I turned to a trusted source, McKinsey & Company, to understand how all the pieces fit together.
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The 17-slide Flash demonstration tries to explain why the US spends $650 billion more than expected (compared to peer-nations) even though our disease prevalence is lower than average.
I can remember when $650 billion was a lot of money.
- Most (2/3) of the $650 billion is spent on outpatient care, which more than offsets increased utilization by improved cost-effectiveness over inpatient and long-term care.
- US health administration costs are 5 times higher than peer average.
- Our multi-state regulatory system creates inefficiencies and waste.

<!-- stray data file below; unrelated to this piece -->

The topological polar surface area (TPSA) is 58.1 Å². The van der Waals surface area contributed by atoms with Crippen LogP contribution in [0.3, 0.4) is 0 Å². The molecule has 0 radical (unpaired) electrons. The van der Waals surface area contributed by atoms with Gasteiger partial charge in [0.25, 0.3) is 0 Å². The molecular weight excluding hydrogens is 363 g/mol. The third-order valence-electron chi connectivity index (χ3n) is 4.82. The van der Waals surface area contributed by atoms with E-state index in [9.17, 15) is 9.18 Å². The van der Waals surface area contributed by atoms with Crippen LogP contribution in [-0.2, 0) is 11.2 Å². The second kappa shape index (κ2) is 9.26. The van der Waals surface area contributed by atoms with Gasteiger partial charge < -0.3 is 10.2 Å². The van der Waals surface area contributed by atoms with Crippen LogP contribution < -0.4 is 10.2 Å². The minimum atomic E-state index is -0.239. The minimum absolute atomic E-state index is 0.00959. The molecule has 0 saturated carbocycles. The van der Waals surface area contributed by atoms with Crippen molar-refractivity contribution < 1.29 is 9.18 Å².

- Public spending (Medicare et al) accounts for almost 50% of total spending.
- Private spending only accounts for 13% of total spending.
- Private payer reimbursement grows when Medicare price growth slows.
How can private spending be expected to grow (think...
- larger co-pays,
- alternative medicine,
- cash-based physical therapy practices.)
...when comparable OOPs, like Japan, for instance, are in the 2-3% range?
The McKinsey report is sweet eye candy for the hardcore policy wonk but it's conclusion offers little that is new, different or hopeful for those of us with boots on the ground in the American health care trenches.